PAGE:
Released 9 November 2010
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Indonesia – Salvation Army teams in Indonesia continue to provide assistance to people affected by the eruption of Mount Merapi on the island of Java. At least 138 people are now known to have been killed in the disaster and more than 200,000 have been evacuated.
A team from The Salvation Army’s William Booth Hospital in the city of Semarang attended the disaster area within days of the first eruption on 26 October. When the most violent eruption occurred on 3 November the emergency team was working approximately eight kilometers from Mount Merapi. Along with other non-governmental organization (NGO) workers and local people the team members were evacuated immediately for their own safety – with no time to recover tents, medical supplies, and other resources.
The government issued an order that all residents and NGO workers must remain at least 20 kilometers from Mount Merapi. The Salvation Army base is now at a safe distance of 36 kilometers from the mountain at Tlogoadi Village Elementary School, where the team is assisting 692 displaced people, including 140 children.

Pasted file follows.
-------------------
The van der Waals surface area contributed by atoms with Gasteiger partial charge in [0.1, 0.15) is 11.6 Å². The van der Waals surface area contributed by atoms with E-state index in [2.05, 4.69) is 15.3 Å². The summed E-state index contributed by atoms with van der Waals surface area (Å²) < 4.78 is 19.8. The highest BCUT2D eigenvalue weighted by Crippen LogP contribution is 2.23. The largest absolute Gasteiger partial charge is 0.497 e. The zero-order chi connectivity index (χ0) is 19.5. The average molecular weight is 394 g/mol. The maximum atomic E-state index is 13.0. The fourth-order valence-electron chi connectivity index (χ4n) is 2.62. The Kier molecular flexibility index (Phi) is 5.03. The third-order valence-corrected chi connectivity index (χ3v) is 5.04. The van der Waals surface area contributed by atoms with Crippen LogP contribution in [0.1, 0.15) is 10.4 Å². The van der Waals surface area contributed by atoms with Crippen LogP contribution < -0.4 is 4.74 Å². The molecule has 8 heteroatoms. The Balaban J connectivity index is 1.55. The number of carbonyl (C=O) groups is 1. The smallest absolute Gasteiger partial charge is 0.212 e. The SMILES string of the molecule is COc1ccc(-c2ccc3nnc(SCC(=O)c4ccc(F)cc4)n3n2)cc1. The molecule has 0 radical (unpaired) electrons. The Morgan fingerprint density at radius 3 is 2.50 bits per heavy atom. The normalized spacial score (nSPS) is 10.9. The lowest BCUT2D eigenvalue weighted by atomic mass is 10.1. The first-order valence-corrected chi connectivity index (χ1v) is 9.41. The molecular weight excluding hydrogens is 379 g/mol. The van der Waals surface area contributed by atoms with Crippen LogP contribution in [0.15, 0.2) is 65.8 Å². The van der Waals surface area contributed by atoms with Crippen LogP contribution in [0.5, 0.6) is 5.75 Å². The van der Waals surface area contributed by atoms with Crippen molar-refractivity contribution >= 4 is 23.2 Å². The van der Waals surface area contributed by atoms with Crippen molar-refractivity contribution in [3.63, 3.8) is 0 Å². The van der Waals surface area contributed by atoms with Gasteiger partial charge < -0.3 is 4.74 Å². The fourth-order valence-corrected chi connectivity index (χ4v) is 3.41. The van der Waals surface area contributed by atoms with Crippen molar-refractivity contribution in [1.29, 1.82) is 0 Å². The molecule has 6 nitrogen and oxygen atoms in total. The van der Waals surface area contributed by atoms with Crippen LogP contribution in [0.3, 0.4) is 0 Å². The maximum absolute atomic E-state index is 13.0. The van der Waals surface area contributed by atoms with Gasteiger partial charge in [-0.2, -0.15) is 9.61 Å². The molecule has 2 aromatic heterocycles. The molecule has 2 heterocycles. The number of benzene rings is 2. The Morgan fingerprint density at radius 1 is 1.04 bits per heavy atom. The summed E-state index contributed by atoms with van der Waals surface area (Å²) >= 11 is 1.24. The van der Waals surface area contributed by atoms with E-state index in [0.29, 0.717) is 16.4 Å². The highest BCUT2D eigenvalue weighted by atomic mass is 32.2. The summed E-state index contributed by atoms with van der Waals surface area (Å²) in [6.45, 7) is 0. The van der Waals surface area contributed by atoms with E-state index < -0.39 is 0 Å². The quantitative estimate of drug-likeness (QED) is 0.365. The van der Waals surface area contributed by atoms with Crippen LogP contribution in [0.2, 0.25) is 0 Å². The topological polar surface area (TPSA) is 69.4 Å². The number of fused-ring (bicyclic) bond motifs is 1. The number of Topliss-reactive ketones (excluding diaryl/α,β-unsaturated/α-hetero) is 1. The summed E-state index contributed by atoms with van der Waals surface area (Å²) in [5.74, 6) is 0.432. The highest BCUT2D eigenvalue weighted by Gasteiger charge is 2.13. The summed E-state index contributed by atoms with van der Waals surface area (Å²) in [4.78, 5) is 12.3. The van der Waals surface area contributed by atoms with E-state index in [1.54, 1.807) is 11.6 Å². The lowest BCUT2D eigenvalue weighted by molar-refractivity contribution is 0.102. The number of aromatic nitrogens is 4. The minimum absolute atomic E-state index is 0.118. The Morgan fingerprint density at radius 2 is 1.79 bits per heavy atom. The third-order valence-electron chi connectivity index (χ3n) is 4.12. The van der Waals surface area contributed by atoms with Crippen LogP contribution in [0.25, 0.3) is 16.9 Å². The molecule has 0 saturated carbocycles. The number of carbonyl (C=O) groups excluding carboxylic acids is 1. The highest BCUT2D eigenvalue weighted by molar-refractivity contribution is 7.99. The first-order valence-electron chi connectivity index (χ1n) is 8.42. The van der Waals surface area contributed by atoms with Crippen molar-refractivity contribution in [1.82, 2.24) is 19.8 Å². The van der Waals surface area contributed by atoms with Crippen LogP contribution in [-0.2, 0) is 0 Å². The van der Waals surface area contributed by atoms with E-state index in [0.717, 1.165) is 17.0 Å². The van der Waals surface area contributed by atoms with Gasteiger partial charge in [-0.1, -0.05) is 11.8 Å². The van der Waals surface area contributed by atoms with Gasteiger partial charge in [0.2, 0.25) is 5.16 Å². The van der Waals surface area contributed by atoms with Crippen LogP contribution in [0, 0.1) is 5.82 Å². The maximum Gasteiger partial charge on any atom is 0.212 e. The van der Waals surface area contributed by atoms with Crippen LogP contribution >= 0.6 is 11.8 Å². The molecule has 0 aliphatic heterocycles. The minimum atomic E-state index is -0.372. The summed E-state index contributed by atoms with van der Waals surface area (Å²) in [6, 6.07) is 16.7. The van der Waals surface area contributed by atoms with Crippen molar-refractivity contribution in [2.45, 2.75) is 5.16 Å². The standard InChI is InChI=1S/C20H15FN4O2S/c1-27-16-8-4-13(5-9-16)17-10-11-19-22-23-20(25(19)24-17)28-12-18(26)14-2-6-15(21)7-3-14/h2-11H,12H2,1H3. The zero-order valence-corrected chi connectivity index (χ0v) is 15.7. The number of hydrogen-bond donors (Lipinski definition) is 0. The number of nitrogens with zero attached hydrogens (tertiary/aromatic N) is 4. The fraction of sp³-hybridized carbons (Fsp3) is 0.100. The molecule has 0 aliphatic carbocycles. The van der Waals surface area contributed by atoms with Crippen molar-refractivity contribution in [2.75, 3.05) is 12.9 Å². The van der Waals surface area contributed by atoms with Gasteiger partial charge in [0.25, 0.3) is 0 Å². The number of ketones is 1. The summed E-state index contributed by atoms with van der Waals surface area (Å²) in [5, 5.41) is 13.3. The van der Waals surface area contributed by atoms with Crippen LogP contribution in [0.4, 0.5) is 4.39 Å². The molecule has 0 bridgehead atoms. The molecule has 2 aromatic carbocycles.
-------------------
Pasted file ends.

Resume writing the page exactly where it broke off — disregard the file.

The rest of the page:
Life in the makeshift shelter is hard and there is a lack of nutritious food, clean water for bathing and drinking, as well as a shortage of toilets (10 for 692 people). Displaced people are sleeping on thin mats on the hard floor. The Salvation Army is providing medical care and nutritious food. Local volunteers from Tlogoadi are assisting with the cooking.
The Salvation Army Emergency team will continue working in the area until the volatile mountain settles and people are allowed to return to their homes. A reassessment of the needs will be carried out in the coming weeks to determine if a long term reconstruction and rehabilitation response is required.
Submitted by: Emergency News, Salvation Army International Headquarter